Cultural Marxism: Friends

The Friends reunion was a flimflam befitting the show's 90s narrative and ideological nonchalance.

A promotional photo of the six

Marx’s preface to A Contribution to the Critique of Political Economy –  in which he supposes that the economic structure, or base, of society is its “real basis, on which arises a legal and political superstructure” – is one of the most controversial aspects of Marxist theory. Many late 20th century Marxist theoreticians have questioned this reductive account of culture, as an entity sandwiched between ‘forces of production’ and the ‘relations of production’. 

These same theoreticians were clearly never exposed to the post-Cold War triumphalism of Friends. Launched upon an unsuspecting world some three years after the collapse of the Soviet Union, this vile creation is emblematic of the sterility of late global capitalism. Unlike such contemporaneous competitors as Seinfeld – which plays the selfishness of its characters for laughs – Friends presents villainy as “relatable” virtue, psychopathy as endearing.

The US empire, standing unopposed at the end of twentieth century, no longer needed its propaganda to be heroic or even decent minded, when white, skinny, pretty, and base would sell just as easily.

In common with a great many American sitcoms, Friends is neither situational nor comedic. The Aristotelian purity and sense of entrapment that defines such great television comedies as Fawlty Towers gives way to multiple locales, each more plush and aspirational than the last. 

Much has been made of the gap between the character’s earnings and their affluent Manhattan residences: as TV network CNBC cheerfully notes, with no sense of incongruity, the characters hold on to the apartment for a decade “despite various bouts of unemployment and low-paying jobs.” They thrive even though these low-paying gigs include infrequent acting work, waitressing, and a freelance masseuse business.

Much has also been written about the show’s painfully evident racism, fat-phobia, homophobia, and transphobia. (Only the latter seems to bother the show’s creators in contemporary interviews). Prepare to slap your thighs: Monica used to be fat! Ross’s ex-wife is a lesbian! It was all so hilarious that in a 2004 lawsuit Amaani Lyle, an assistant in the writers room, filed against the show for being exposed to the writers’ rape jokes and jeering “black ghetto talk.”

The former stars, who greedily negotiated more than $1 million for each episode of the final two seasons, were far from welcoming to outsiders, according to several supporting players, including Kathleen Turner and Helen Baxendale.

Their recent reunion – which was not the scripted episode fans demanded, but a fictional interview that glossed over Jennifer Aniston’s subsequent tabloid career and Matthew Perry’s battle with drug addiction – was a flimflam befitting the show’s 90s narrative and ideological nonchalance.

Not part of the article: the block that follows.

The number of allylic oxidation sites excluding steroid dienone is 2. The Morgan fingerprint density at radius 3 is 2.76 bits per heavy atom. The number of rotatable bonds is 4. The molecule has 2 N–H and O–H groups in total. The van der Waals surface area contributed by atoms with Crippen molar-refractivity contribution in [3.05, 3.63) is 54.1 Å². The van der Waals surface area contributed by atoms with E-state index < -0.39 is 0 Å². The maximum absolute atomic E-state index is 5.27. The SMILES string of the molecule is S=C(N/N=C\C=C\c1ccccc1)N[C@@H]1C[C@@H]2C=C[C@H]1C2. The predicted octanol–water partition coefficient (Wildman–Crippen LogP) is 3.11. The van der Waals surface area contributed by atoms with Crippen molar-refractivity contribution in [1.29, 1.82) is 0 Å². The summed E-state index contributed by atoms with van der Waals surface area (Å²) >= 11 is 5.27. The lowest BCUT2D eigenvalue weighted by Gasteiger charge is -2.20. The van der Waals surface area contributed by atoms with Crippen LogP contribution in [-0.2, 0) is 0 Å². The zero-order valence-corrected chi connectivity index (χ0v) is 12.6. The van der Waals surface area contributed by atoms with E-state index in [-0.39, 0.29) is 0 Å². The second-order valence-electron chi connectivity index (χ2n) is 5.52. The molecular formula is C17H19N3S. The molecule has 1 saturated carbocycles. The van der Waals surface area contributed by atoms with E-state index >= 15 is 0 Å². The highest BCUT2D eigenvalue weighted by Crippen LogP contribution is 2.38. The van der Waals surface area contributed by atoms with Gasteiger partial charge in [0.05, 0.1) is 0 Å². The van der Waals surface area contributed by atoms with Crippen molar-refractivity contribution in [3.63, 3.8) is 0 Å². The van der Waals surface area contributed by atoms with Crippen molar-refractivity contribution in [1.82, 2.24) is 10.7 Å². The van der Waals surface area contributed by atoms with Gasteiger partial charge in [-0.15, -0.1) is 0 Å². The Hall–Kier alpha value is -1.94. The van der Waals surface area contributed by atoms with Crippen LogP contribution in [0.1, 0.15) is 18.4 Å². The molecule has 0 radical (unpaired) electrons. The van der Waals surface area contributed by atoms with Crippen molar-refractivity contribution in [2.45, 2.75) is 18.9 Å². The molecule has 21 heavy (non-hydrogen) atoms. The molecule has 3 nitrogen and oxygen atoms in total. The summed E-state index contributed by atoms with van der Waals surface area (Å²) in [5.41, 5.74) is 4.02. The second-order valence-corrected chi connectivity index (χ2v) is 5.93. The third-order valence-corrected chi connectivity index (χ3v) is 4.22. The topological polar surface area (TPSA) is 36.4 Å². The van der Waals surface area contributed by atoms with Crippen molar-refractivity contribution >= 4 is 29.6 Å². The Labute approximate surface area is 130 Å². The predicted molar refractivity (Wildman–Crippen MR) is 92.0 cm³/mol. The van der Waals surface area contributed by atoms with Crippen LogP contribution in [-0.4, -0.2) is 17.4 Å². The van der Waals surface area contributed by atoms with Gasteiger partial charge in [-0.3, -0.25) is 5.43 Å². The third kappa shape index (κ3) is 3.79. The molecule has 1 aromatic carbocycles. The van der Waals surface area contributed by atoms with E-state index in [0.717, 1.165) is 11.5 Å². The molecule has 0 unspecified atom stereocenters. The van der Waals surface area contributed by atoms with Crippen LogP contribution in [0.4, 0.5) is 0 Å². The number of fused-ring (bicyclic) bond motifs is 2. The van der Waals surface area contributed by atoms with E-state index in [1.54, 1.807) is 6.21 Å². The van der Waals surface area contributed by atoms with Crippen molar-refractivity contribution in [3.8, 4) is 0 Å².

The avarice and preciousness of the cast, as was painfully evident in the whitewashed reunion, is equally entirely in keeping with the complacent yet callous imperialism that defines the show. This is a “comedy’ with catchphrases in lieu of jokes. Who needs a well-worked set-up or a bonne mot when endless repetitions of “Oh. My. God”, “Get a room”, “Could you BE more…”, and – oh yes, an actual cat-call: “How you doing?” – will suffice. 

Global audiences in the 1990s, numbed by years of complex conflicts in Yugoslavia and Rwanda among other places, were quick to retreat into the cosy familiarity of hackneyed phrases, and the fantasy of watching straight and straight-haired people sitting on expensive pieces of furniture.

The characters are relentlessly cruel and narcissistic. To those characters who exist beyond the group, most notably the working class Janice, they are mean-spirited. But even within their own horrid group, they lie, cheat, and objectify. They endlessnessly peddle heteronormative and gender stereotypes. (Barbie dolls and childcare are not for boys.) Their romantic relationships are, without exception, abusive and controlling. They are often predatory. 

At best, they are preening and selfish. Food, especially cheesecake, is prized before people. A heroic dive during a suspected shooting is for a sandwich, not a cadre. 

At worst, they are malicious. Joey attempts to sabotage another young actor’s career with homophobic (ho ho) advice.  Rachel attempts to ruin a sexual rival by encouraging her to shave her head. Ross hosts a funeral service for himself just to lap up the attention. Rachel jilts her fiance at the altar only to sleep with him when he becomes involved with her former best friend. 

Robert De Niro is suing a former employee for, in part, watching 55 episodes of Friends in four days while on the clock. Never mind the clock.